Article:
You can’t go home again, unless you are just in the nick of time

1999: Andrea and I (finally) get married at Sunset Point, a beautiful circle of palm trees atop a grassy knoll overlooking the Seven Seas Lagoon and, in the distance, the Magic Kingdom, at the Polynesian Resort in Walt Disney World.

The years that follow: we start a family, hoping always to return to that magical spot.

2013: We (finally) return to WDW and Sunset Point, this time with the fruits of our union.

A few months later (as I learned just this morning via a Google Follow Your World update), Sunset Point looked like this:

Gone forever, to make way for the construction of new villas over the lagoon, and as part of a general revamp of the resort, probably in anticipation of Disney’s upcoming Polynesian-themed film Moana.

Walt Disney himself endorsed the continual reimagining of his parks, and no doubt the Polynesian will be as magical after these changes as it was before. But that circle of palm trees was my one favorite place in the entire world. Goodbye Sunset Point! Thank heavens we made it back to you just in time.

Exciting coincidence!

California’s license-plate scheme is


We can consider this as a number written with one base-10 digit followed by three base-26 digits (where A is 0, B is 1, C is 2, etc.) followed by three more base-10 digits. It’s easy to convert such a sequence to a pure base-10 number. For instance, 0AAA000 is 0. 0AAA001 is 1. 0AAA002 is 2. And so on up through 0AAA999, which is 999, and then to 0AAB000, which is 1,000. 0AAC000 is 2,000. 0AAZ000 is 25,000. 0AAZ999 is 25,999, and 0ABA000 is 26,000. And so on.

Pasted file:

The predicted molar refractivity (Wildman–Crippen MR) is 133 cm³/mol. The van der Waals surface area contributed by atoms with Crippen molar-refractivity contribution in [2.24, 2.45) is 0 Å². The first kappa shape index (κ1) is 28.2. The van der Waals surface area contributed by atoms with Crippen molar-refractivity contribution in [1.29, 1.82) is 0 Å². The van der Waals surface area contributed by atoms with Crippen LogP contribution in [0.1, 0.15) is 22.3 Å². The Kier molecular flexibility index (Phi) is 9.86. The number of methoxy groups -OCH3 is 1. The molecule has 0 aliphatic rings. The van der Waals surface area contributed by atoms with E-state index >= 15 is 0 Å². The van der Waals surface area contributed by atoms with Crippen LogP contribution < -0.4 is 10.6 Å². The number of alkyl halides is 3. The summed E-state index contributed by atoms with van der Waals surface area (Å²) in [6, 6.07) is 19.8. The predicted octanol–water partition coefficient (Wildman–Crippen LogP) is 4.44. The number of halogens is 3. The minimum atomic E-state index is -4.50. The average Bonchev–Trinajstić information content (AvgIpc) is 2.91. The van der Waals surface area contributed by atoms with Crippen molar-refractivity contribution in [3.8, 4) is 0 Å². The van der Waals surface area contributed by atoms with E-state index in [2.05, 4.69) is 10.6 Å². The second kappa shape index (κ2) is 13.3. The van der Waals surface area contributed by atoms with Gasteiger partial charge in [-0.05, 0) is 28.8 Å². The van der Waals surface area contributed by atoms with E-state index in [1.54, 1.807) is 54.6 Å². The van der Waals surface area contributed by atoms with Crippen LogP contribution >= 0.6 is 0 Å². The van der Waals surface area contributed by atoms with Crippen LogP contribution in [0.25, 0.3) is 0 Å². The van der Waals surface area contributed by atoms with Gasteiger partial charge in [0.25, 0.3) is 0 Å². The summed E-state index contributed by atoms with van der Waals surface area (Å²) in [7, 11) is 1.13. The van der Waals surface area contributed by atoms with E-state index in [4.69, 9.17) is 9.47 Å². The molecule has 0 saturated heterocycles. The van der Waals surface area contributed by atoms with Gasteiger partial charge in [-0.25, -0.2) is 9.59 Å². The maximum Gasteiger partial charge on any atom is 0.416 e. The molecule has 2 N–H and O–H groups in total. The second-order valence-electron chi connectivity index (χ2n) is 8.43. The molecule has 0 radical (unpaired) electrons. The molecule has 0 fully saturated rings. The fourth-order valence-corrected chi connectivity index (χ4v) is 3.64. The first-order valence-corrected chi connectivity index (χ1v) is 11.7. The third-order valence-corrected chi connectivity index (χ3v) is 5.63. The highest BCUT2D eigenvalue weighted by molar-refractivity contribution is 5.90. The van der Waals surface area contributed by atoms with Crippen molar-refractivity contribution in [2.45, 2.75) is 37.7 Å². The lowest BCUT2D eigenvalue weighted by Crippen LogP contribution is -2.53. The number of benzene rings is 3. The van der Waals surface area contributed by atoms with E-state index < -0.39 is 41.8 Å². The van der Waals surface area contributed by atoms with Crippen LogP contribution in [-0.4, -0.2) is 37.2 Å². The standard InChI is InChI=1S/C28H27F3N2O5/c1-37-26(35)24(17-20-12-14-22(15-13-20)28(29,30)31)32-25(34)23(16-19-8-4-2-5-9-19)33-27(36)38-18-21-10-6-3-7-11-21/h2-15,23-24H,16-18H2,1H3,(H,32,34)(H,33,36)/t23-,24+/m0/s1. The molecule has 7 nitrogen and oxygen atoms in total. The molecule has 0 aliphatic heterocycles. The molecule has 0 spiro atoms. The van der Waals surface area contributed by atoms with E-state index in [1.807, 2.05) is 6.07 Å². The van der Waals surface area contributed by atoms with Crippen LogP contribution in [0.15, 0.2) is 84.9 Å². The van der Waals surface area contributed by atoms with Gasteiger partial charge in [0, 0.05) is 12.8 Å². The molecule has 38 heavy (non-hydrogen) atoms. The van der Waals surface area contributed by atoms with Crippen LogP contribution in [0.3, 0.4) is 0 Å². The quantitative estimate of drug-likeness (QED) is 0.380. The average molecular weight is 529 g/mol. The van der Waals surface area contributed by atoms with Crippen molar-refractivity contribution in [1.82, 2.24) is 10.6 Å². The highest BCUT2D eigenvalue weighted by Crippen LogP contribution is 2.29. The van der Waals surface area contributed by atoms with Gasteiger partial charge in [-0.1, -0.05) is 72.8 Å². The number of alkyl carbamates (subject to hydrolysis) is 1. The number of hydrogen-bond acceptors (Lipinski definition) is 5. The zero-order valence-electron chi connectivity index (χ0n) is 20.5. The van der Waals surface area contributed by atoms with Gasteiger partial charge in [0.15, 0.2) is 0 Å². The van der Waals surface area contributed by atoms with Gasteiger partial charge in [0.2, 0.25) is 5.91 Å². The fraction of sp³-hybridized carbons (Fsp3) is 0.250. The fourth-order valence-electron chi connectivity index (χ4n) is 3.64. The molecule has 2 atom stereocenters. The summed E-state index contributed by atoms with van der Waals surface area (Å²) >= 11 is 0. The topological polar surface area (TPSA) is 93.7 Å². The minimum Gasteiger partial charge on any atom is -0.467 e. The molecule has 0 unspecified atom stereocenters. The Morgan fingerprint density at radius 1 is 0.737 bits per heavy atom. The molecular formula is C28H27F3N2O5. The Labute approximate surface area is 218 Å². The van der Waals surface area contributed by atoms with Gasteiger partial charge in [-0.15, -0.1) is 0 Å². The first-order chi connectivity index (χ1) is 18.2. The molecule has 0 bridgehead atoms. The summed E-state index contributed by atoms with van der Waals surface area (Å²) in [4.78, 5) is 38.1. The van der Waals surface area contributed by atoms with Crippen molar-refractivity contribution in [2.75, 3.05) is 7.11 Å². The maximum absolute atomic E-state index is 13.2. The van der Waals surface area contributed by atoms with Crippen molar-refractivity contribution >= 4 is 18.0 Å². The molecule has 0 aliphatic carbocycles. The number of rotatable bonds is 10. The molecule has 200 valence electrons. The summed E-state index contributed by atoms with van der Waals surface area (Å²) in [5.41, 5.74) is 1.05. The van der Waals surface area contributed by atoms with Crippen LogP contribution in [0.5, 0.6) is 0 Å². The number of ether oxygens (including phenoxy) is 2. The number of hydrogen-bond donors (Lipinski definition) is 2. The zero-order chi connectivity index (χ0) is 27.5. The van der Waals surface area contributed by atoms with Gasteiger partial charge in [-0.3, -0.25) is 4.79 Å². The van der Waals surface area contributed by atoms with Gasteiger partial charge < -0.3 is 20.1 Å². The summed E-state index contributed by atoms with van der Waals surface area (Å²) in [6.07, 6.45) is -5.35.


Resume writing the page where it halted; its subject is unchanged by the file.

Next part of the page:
Here is a short Python function that does the conversion:

def plate_to_number(sequence):
  result = 0
  for character in sequence:
    if character.isdigit():
      result = result * 10 + int(character)
    elif character.isalpha():
      character = character.lower()
      result = result * 26 + (ord(character) - ord('a'))
  return result

My first license plate on moving to California in 1992 was 2ZZZ923, whose number value is 52,727,923. Now here’s the exciting coincidence: the number value of my current license plate, from 2007, is almost exactly double that (to within an error of 0.014%)!

Well, it’s exciting to nerds.